There is a little-known and largely delightful science fiction classic by Walter M Miller Jr. called A Canticle for Leibowitz. Originally published in 1959, it chronicles the efforts of a brotherhood of monks who live in a dark, destroyed future where the church survives with only its most basic superstitions intact. The brothers are devoted to canonizing and paying homage to St. Leibowitz, a long-dead 20th century engineer.
The detritus of Leibowitz is suitable material for generating illuminated manuscripts, with anything that was in the saint’s hand—from shopping lists to diagrams—being worthy of the most profound consideration. The care with which the monks handle these artifacts and the faith that is poured into reproducing, cataloging and revering them is a touching and poignant part of the story; to consider order and disorder, form and structure, the meaning of shape and the intention behind a diagram is to find some access to inward consideration, to the ponderings of the soul and the machinations of the cosmos.
The spirit of fictional St. Leibowitz lingers in Silent Diagrams, a challenging and satisfying exhibition at Dwight Hackett Projects by the artist Barry Le Va.
Unlike some of the other giants of art who emerged on the West Coast in the 1970s, Le Va is not a household name. But there is much to be said for maintaining critical acclaim and avoiding idle idolatry. Le Va has consistently broken apart expected and conventional sculptural forms, and caused startling reassessments of space through form, sound and provocation. His project in Santa Fe is modest but resonant and demands a bit of time and as few viewing companions as possible to suck the maximum amount of nutrients from its strange and flavorful marrow.
The project begins with a series of 16 drawings, theoretical diagrams for sculptural assemblies of a few basic iterations of shape. A second suite of drawings begins to contemplate arrangements and groupings of the assemblies side by side or in other relationships to each other. A third suite extends into the main gallery space and proposes final arrangements for assemblies to be laid out in conversation with each other. Finally, the sculptural elements reflect the final entity of Le Va’s process.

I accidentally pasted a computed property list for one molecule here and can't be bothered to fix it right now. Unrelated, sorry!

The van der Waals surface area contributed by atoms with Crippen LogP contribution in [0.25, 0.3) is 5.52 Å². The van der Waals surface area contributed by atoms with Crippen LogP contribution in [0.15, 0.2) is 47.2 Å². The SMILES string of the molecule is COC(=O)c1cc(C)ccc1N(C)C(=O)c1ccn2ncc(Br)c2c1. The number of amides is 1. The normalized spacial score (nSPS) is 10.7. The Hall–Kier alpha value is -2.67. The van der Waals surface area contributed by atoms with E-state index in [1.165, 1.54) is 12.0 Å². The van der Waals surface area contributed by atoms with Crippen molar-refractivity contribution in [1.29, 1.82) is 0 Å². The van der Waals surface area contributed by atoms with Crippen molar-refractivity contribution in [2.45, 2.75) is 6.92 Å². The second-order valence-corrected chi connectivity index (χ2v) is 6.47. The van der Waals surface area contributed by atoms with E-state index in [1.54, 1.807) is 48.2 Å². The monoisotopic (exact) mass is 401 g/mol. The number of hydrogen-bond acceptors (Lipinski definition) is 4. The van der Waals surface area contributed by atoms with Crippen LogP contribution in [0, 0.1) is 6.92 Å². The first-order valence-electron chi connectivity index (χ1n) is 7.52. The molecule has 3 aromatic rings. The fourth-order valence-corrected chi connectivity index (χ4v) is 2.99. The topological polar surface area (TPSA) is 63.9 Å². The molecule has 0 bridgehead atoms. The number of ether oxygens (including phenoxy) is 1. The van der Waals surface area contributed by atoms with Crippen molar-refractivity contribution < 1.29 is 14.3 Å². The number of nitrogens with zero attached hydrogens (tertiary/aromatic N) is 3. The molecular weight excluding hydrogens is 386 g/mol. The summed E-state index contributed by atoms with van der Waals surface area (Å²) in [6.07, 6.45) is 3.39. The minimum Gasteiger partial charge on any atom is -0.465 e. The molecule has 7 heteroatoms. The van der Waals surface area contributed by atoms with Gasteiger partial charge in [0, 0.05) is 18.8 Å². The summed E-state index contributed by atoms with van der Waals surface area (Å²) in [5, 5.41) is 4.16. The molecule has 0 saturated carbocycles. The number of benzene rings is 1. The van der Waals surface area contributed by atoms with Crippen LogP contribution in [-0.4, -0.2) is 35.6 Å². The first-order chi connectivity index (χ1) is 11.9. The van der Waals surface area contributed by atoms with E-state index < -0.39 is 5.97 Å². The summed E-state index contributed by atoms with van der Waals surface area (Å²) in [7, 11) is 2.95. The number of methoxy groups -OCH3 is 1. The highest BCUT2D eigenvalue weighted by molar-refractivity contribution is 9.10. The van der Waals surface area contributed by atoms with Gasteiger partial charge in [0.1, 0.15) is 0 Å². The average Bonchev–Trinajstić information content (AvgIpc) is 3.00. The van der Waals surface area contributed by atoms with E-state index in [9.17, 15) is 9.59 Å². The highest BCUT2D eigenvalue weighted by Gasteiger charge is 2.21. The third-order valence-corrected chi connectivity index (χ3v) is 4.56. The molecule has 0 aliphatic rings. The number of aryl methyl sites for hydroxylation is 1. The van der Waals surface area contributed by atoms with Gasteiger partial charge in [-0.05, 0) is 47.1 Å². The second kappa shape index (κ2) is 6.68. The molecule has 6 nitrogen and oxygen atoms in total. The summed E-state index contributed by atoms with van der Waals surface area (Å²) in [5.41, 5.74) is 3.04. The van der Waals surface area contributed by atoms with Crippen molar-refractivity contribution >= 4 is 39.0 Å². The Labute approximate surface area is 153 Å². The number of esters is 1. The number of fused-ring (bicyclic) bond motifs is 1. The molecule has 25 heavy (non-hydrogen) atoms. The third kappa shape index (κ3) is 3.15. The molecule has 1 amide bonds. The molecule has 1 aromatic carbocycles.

The drawings, done with simple lines and blocks, in black and umber ink, bear signs of pencil skirmishes, Wite-Out corrections, finger smudges and quietly furious handwork. It’s clear that Le Va rotates the drawings as he works on them, turning them around, sucking a remarkable sense of volume from the two-dimensional plane and worrying his schematics with the alternating brusque and tender attentions of a familiar but skilled lover.
The works are as mysterious as anything a group of post-apocalyptic monks might futilely and feudally worship, and look vaguely like maps of chemical bonds, futuristic power sources, charts of undiscovered constellations. They also are a deliberate, ritualistic process, a craftsman’s practice of hording and dispatching and rearranging elements in search of a private determination of wholeness. It is a rigorous form of play, the artist’s hand challenging the creator’s intellect and the dreamer’s capacity to intuit dimensionality and mass.
The 3-D forms traipse in succession across a crooked spine of the gallery’s longest measure, hooking at the far end with surprising fluidity. Each assembly is based on the forms confined to one of the original diagrams, evolved in its arrangement and laid out within a 6-by-6-foot square. The forms—an unnatural triangle, two sizes of proportional trapezoidal boxes and dark, rectangular bars of various length—are, respectively, made from concrete, fiberglass resin and cuts from a stretch of machined aluminum. The total volume of each assembly is within a cubic meter.
The easiest entry into the works is to see the God’s-eye view of a series of architectural predicaments, overhead imagery of strange cities. The contrast between the three kinds of elements is not limited to shape and creates all manner of massing and color relationships. The imperfect monumentalism of the heavy concrete plays against the fibrous glare of the aluminum and the murky aubergine of the resin blocks, a color assessed by Le Va to be the most like no color at all. Space and negative space are found in height variations, reflections and painstakingly prescribed imperfections in placement. As still as they are, the pieces reconfigure and shift with each blink of the eye, each sidelong glance, as though they are fading in and out of permanence, of reliability. The volume, color and spatial tone of the entire gallery takes on the unstable purity emanating from Le Va’s shrine of bizarre blocks.
Just as the fictional monks dedicated to Leibowitz are confounded by their own interpretations of his diagrams, the manifestation of Le Va’s drawings and exercise is a koan-like puzzle. From color, emptiness. From expectation, surprise. From nothing, volume. Saint Le Va has already been canonized in art history, but his recent small miracle of perception in Santa Fe is still preternaturally satisfying.
Through July 26
Dwight Hackett Projects
2879 All Trades Road